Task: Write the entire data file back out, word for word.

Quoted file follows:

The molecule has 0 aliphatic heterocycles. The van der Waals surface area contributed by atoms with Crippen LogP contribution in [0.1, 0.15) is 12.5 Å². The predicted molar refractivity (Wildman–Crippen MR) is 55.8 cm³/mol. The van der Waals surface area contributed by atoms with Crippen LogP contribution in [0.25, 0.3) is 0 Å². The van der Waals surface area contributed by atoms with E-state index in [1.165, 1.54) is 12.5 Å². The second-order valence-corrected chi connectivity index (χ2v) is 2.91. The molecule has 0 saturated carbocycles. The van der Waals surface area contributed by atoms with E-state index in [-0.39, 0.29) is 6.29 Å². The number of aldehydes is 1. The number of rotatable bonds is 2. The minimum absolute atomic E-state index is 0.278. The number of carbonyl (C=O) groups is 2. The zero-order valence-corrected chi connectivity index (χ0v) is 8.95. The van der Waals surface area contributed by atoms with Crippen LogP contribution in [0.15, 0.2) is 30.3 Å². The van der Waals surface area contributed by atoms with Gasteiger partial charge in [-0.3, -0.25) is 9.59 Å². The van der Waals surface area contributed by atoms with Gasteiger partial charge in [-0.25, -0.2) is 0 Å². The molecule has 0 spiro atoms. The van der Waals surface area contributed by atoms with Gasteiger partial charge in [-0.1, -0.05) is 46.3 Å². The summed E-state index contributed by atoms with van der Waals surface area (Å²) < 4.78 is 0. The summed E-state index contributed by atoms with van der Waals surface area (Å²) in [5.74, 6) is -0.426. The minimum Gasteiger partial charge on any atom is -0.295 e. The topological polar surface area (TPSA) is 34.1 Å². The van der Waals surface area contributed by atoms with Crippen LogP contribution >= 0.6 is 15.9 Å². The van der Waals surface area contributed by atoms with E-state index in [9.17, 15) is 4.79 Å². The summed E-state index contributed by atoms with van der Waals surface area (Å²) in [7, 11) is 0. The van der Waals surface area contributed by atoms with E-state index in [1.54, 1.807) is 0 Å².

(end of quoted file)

The molecule has 0 aliphatic heterocycles. The van der Waals surface area contributed by atoms with Crippen LogP contribution in [0.1, 0.15) is 12.5 Å². The predicted molar refractivity (Wildman–Crippen MR) is 55.8 cm³/mol. The van der Waals surface area contributed by atoms with Crippen LogP contribution in [0.25, 0.3) is 0 Å². The van der Waals surface area contributed by atoms with E-state index in [1.165, 1.54) is 12.5 Å². The second-order valence-corrected chi connectivity index (χ2v) is 2.91. The molecule has 0 saturated carbocycles. The van der Waals surface area contributed by atoms with E-state index in [-0.39, 0.29) is 6.29 Å². The number of aldehydes is 1. The number of rotatable bonds is 2. The minimum absolute atomic E-state index is 0.278. The number of carbonyl (C=O) groups is 2. The zero-order valence-corrected chi connectivity index (χ0v) is 8.95. The van der Waals surface area contributed by atoms with Crippen LogP contribution in [0.15, 0.2) is 30.3 Å². The van der Waals surface area contributed by atoms with Gasteiger partial charge in [-0.3, -0.25) is 9.59 Å². The van der Waals surface area contributed by atoms with Gasteiger partial charge in [-0.25, -0.2) is 0 Å². The molecule has 0 spiro atoms. The van der Waals surface area contributed by atoms with Gasteiger partial charge in [-0.1, -0.05) is 46.3 Å². The summed E-state index contributed by atoms with van der Waals surface area (Å²) < 4.78 is 0. The summed E-state index contributed by atoms with van der Waals surface area (Å²) in [5.74, 6) is -0.426. The minimum Gasteiger partial charge on any atom is -0.295 e. The topological polar surface area (TPSA) is 34.1 Å². The van der Waals surface area contributed by atoms with Crippen LogP contribution >= 0.6 is 15.9 Å². The van der Waals surface area contributed by atoms with E-state index in [9.17, 15) is 4.79 Å². The summed E-state index contributed by atoms with van der Waals surface area (Å²) in [7, 11) is 0. The van der Waals surface area contributed by atoms with E-state index in [1.54, 1.807) is 0 Å².